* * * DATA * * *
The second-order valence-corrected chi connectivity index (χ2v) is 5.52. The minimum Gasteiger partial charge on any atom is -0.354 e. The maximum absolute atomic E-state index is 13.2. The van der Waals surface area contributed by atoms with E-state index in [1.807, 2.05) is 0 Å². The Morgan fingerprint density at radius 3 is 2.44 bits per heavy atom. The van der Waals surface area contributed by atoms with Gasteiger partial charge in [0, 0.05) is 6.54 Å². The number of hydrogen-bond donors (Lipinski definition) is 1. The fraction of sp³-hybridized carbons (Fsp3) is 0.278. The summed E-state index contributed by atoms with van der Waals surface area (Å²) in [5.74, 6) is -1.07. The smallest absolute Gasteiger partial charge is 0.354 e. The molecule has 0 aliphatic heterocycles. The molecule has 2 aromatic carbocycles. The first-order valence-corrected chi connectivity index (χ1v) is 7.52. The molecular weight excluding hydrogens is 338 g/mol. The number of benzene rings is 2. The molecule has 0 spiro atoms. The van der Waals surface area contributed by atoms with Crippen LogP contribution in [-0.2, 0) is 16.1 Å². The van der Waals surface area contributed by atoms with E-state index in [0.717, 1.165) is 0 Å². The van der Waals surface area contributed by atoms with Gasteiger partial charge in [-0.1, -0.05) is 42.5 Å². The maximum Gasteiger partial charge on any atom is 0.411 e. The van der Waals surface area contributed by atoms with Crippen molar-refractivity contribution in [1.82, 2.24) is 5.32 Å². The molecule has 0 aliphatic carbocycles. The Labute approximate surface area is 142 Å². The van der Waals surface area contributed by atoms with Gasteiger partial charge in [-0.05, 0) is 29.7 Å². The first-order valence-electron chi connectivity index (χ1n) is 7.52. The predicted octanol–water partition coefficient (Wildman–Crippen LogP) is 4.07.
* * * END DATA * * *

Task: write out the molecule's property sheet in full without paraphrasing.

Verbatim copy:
The second-order valence-corrected chi connectivity index (χ2v) is 5.52. The minimum Gasteiger partial charge on any atom is -0.354 e. The maximum absolute atomic E-state index is 13.2. The van der Waals surface area contributed by atoms with E-state index in [1.807, 2.05) is 0 Å². The Morgan fingerprint density at radius 3 is 2.44 bits per heavy atom. The van der Waals surface area contributed by atoms with Gasteiger partial charge in [0, 0.05) is 6.54 Å². The number of hydrogen-bond donors (Lipinski definition) is 1. The fraction of sp³-hybridized carbons (Fsp3) is 0.278. The summed E-state index contributed by atoms with van der Waals surface area (Å²) in [5.74, 6) is -1.07. The smallest absolute Gasteiger partial charge is 0.354 e. The molecule has 0 aliphatic heterocycles. The molecule has 2 aromatic carbocycles. The first-order valence-corrected chi connectivity index (χ1v) is 7.52. The molecular weight excluding hydrogens is 338 g/mol. The number of benzene rings is 2. The molecule has 0 spiro atoms. The van der Waals surface area contributed by atoms with Crippen LogP contribution in [-0.2, 0) is 16.1 Å². The van der Waals surface area contributed by atoms with E-state index in [0.717, 1.165) is 0 Å². The van der Waals surface area contributed by atoms with Gasteiger partial charge in [-0.1, -0.05) is 42.5 Å². The maximum Gasteiger partial charge on any atom is 0.411 e. The van der Waals surface area contributed by atoms with Crippen molar-refractivity contribution in [1.82, 2.24) is 5.32 Å². The molecule has 0 aliphatic carbocycles. The Labute approximate surface area is 142 Å². The van der Waals surface area contributed by atoms with Gasteiger partial charge in [-0.05, 0) is 29.7 Å². The first-order valence-electron chi connectivity index (χ1n) is 7.52. The predicted octanol–water partition coefficient (Wildman–Crippen LogP) is 4.07.